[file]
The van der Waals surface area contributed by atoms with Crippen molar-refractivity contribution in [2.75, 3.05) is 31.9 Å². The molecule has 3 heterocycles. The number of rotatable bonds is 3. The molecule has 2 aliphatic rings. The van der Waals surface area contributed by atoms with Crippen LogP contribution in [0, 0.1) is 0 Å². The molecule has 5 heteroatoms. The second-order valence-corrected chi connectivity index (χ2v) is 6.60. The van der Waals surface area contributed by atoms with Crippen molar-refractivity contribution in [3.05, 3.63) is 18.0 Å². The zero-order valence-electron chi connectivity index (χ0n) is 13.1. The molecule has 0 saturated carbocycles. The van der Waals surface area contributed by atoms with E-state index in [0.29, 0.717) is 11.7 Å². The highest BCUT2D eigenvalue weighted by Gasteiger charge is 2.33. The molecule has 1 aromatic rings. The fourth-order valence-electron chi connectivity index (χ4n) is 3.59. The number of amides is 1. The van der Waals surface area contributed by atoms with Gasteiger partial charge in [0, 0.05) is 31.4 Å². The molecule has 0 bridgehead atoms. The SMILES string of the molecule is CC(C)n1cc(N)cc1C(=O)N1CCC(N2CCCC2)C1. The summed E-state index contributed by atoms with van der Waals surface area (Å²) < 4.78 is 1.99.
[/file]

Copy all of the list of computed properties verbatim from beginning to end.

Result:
The van der Waals surface area contributed by atoms with Crippen molar-refractivity contribution in [2.75, 3.05) is 31.9 Å². The molecule has 3 heterocycles. The number of rotatable bonds is 3. The molecule has 2 aliphatic rings. The van der Waals surface area contributed by atoms with Crippen LogP contribution in [0, 0.1) is 0 Å². The molecule has 5 heteroatoms. The second-order valence-corrected chi connectivity index (χ2v) is 6.60. The van der Waals surface area contributed by atoms with Crippen molar-refractivity contribution in [3.05, 3.63) is 18.0 Å². The zero-order valence-electron chi connectivity index (χ0n) is 13.1. The molecule has 0 saturated carbocycles. The van der Waals surface area contributed by atoms with E-state index in [0.29, 0.717) is 11.7 Å². The highest BCUT2D eigenvalue weighted by Gasteiger charge is 2.33. The molecule has 1 aromatic rings. The fourth-order valence-electron chi connectivity index (χ4n) is 3.59. The number of amides is 1. The van der Waals surface area contributed by atoms with Gasteiger partial charge in [0, 0.05) is 31.4 Å². The molecule has 0 bridgehead atoms. The SMILES string of the molecule is CC(C)n1cc(N)cc1C(=O)N1CCC(N2CCCC2)C1. The summed E-state index contributed by atoms with van der Waals surface area (Å²) < 4.78 is 1.99.